Realising this, we can turn back to the American and try to understand what he meant. A parable might be of use, as well as being condign to the circumstances – I know not if it is wholly original. Imagine a servant who refuses to listen to his master’s commands and goes off to do his own will. What if he should happen to unknowingly do as his master wishes? Is he to be praised for this? Clearly not. It is only by accident that he has done what his master desired. According to the American theist ‘acting morally’ meant ‘acting according to God’s wishes because these were God’s wishes’. For actions or impulses to have moral value they must be motivated by such knowledge. All of that is, of course, a closed book to the atheist. In thinking this way, however, the speaker was making a deep assumption. Not that God exists – though he assumed that, too – but that the relevant relationship between God and people is that of a master and servants: thus the need for the parable. Essentially it comes down to why certain actions are moral while others are not. The view that was assumed by the speaker was that it is God’s desiring of certain actions that makes them ethical – just as the master’s desiring of certain actions might make them ethical on the right kind of view. Thinking that way, however, opens the way to the question of why God desires these kinds of actions and not others as well as to the question of what if God had desired us to do something else, such as pulling wings off flies, for example. According to this view the claim that God is all-good would be trivial as what is good would be defined as that which God wants. The alternative to this would be to think that God desires certain actions because they are, in some independent way, moral. However, such a view creates problems for theists in that it seems to put God in second place – reference to him seems supererogatory and it seems enough to just do the right thing without considering God.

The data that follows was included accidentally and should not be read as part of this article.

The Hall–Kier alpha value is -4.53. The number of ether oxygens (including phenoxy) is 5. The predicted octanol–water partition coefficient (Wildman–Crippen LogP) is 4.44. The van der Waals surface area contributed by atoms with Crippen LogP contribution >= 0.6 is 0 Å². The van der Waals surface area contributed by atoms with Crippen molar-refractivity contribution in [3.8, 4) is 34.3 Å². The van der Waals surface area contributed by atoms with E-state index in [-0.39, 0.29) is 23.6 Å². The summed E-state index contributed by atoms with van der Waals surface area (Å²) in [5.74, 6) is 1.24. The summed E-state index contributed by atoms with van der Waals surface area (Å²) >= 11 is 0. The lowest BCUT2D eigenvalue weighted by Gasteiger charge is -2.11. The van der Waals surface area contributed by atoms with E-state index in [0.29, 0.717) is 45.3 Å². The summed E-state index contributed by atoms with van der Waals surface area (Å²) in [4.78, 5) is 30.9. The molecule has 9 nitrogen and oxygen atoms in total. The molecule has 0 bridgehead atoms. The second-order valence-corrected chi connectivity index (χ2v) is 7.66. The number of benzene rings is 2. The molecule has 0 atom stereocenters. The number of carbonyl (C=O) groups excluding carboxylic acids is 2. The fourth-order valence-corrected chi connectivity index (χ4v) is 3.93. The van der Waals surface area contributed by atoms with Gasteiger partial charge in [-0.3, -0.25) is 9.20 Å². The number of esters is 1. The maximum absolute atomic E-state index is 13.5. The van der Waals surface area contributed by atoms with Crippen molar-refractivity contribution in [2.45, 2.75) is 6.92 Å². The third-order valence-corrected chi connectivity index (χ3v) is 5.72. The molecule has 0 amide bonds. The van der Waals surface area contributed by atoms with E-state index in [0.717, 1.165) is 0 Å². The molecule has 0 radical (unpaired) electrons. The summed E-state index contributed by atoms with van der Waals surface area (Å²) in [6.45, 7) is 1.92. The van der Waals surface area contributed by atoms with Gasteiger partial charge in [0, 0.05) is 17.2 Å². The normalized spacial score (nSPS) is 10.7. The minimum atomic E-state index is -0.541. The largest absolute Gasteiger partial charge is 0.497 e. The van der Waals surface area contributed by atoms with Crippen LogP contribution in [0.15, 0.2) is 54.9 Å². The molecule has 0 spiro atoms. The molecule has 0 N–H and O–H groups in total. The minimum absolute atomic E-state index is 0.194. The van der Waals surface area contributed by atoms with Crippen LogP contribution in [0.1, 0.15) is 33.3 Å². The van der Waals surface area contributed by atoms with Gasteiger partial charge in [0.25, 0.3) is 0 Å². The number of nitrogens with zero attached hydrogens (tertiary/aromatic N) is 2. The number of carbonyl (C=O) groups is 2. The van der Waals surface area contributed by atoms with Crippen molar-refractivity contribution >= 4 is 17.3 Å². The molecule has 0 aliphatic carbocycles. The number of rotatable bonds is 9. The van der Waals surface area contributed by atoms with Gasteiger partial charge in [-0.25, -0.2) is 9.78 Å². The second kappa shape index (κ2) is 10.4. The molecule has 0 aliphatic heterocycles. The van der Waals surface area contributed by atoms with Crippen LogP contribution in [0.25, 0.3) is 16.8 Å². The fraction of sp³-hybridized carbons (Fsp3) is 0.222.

This is not a new problem and theist ethicists have grappled with it for ages – without, I would argue, any hope of success. Unfortunately, the American speaker seemed to be unaware of or uninterested in the complexities and thus held a view that was really much more suited to a polytheist world-view in which one did things to please one’s own god so as to have their protection from the other gods. Still, none of this undermines the general point that God’s existence would constitute the most significant moral fact about our universe. A being that is all-powerful and all-good casts a giant shadow upon the actions of lesser beings. Two issues, in particular, arise. The first is the problem of evil with all of its baroque intricacies. The second is, again, best told via parable.

There once was a mean and villainous servant who would have stooped to anything to get what he desired. His master, however, was kindly and knowing. Aware of this, the servant did everything to please his master. He helped whenever he could and worked tirelessly to rise in his master’s estimation. And for his good deeds he was richly rewarded – just as he had desired. Still, was he to be praised? An evil man isn’t evil because he likes to hurt people – that’s a psychopath not an evil man. An evil man is evil because he is willing to do anything to get what he wants. If he realises that doing good will bring him the rewards he wishes for then that is what he will do. Thus, countries where there is low corruption are not necessarily less corrupt because there are fewer people living there who would be willing to take a bribe in the right circumstances but because the circumstances aren’t right. So the question has to be asked, does someone who believes deeply in God do something because they fear God or because they wish to do good? And, does it matter? The parable is a mirror of that presented earlier.

Saturday, January 22, 2005

Should I do it if it feels good?

Whom would you rather talk to – the devout Christian who has faced doubt and still believes in God or someone who has never really considered the issues and simply acts out the beliefs their parents passed onto them? For me the answer is straightforward – I’d go with the thinking Christian every time. In a way I think that I have a lot more in common with the thinking Christian.